Gavrilă, Ana-Maria. “Understanding Jerusalem and its Cross-Cultural Dilemmas in Guy Delisle’s Jerusalem: Chronicles From the Holy City.” Acta Universitatis Sapientiae, Philologica 7.1 (2015): 133-44.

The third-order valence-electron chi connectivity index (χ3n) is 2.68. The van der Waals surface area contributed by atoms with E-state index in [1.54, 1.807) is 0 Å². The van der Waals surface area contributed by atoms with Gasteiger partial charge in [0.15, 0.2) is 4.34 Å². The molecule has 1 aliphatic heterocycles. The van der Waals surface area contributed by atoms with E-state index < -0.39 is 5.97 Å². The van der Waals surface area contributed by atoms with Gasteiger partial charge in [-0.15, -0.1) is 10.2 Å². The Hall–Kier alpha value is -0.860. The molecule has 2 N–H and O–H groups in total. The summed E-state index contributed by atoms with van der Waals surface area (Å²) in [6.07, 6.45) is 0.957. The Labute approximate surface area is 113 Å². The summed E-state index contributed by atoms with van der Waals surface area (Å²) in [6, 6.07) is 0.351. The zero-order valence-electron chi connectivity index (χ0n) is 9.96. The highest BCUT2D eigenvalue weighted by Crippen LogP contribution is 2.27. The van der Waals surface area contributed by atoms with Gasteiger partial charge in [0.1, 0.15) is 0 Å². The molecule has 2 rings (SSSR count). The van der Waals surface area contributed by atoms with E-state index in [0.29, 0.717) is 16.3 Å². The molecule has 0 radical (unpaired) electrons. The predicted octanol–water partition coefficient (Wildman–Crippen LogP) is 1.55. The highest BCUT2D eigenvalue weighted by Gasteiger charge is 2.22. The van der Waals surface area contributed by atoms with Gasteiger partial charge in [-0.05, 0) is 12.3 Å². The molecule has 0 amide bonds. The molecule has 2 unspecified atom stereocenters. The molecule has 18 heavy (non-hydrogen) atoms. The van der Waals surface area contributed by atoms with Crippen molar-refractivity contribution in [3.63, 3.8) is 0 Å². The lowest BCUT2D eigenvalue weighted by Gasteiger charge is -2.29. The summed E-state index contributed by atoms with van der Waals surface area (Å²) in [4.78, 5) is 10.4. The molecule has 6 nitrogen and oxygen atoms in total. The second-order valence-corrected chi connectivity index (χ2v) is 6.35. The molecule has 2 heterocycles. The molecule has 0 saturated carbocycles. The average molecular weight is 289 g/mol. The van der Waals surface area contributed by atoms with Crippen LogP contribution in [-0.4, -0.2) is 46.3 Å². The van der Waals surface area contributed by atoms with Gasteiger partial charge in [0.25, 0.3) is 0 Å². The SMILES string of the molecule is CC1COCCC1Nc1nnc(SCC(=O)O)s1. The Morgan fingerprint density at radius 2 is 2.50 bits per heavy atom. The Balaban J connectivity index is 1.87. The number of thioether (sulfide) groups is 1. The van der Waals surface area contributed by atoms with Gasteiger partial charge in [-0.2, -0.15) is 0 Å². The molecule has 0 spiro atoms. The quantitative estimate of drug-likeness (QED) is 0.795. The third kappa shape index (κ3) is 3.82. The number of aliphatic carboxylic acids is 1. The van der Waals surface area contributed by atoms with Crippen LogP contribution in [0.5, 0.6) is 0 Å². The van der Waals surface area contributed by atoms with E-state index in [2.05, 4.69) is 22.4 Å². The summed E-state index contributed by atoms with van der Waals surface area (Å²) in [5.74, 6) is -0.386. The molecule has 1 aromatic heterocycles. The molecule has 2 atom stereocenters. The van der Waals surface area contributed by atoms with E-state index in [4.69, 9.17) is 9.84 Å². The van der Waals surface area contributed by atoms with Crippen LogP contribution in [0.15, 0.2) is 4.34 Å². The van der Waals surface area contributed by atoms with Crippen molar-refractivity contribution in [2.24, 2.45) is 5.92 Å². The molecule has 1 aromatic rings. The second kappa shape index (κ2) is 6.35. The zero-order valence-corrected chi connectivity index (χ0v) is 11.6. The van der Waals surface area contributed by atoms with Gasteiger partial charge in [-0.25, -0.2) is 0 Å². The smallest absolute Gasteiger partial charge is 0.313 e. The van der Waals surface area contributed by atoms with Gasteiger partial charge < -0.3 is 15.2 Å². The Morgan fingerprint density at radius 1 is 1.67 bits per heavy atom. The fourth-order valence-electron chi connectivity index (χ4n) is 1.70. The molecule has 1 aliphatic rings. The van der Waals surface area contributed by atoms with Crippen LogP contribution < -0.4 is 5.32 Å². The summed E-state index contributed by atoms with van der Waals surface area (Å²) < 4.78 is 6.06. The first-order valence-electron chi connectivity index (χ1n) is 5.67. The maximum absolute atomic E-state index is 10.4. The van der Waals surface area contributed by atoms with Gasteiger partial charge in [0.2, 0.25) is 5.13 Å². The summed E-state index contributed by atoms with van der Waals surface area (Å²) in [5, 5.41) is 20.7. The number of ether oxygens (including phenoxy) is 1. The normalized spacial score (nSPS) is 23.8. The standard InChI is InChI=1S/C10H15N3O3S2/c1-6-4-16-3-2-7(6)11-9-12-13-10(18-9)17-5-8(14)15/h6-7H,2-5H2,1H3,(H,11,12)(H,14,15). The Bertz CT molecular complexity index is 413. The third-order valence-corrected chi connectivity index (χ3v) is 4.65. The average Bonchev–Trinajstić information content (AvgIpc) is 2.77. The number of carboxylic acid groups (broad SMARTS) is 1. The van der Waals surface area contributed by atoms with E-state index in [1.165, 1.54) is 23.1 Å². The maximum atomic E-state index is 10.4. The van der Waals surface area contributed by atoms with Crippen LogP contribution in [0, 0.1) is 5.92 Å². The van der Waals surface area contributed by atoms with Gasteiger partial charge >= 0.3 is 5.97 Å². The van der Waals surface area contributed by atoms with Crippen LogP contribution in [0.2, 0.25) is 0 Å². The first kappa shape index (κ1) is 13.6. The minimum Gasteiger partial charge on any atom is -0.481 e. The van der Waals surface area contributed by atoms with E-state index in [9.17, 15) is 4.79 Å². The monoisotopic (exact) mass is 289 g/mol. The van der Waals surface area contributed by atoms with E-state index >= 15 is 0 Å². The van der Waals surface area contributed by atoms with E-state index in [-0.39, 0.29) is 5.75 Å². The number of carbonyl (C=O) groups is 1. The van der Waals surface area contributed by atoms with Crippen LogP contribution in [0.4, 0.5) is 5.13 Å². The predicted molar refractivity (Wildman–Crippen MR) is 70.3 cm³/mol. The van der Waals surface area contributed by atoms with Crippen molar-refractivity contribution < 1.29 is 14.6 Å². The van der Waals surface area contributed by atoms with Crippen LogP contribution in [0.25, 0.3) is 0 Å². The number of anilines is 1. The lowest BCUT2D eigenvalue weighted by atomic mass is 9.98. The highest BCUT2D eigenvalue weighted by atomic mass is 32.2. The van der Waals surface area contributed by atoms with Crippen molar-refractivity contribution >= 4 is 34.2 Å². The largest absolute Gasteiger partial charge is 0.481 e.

Guy Delisle’s Jerusalem: Chronicles from the Holy City (2011) is a nonfictional graphic novel which narrates the experiences during a year that the Canadian artist and his family spent living far from home, in the occasionally dangerous and perilous city of the ancient Middle East. Part humorous memoir filled with “the logistics of everyday life,” part an inquisitive and sharp-eyed travelogue, Jerusalem is interspersed with enthralling lessons on the history of the region, together with vignettes of brief strips of Delisle’s encounters with expatriates and locals, with Jewish, Muslim, and Christian communities in and around the city, with Bedouins, Israeli and Palestinians. Since the comic strip is considered amongst the privileged genres able to disseminate stereotypes, Jerusalem tackles cultural as well as physical barriers, delimiting between domestic and foreign space, while revealing the historical context of the Israeli-Palestinian present conflict. Using this idea as a point of departure, I employ an imagological method of interpretation to address cross-cultural confusions in analysing the cartoonist’s travelogue as discourse of representation and ways of understanding cultural transmission, paying attention to the genre’s convention, where Delisle’s drawing style fits nicely the narrative techniques employed. Through an imagological perspective, I will also pay attention to the interaction between cultures and the dynamics between the images which characterise the Other (the nationalities represented or the spected) and those which characterise – not without a sense of irony – his own identity (self-portraits or auto-images). I shall take into account throughout my analysis that the source of this graphic memoir is inevitably a subjective one: even though Delisle professes an unbiased mind-set from the very beginning, the comic is at times coloured by his secular views. Delisle’s book is a dark, yet gentle comedy, and his wife’s job at the Doctors Without Borders paired with his personal experiences are paradoxically a gentle reminder that “There’ll always be borders.” In sum, the comic medium brings a sense of novelty to the imagological and hermeneutic conception of the interpretation of cultural and national stereotypes and/or otherness in artistic and literary works.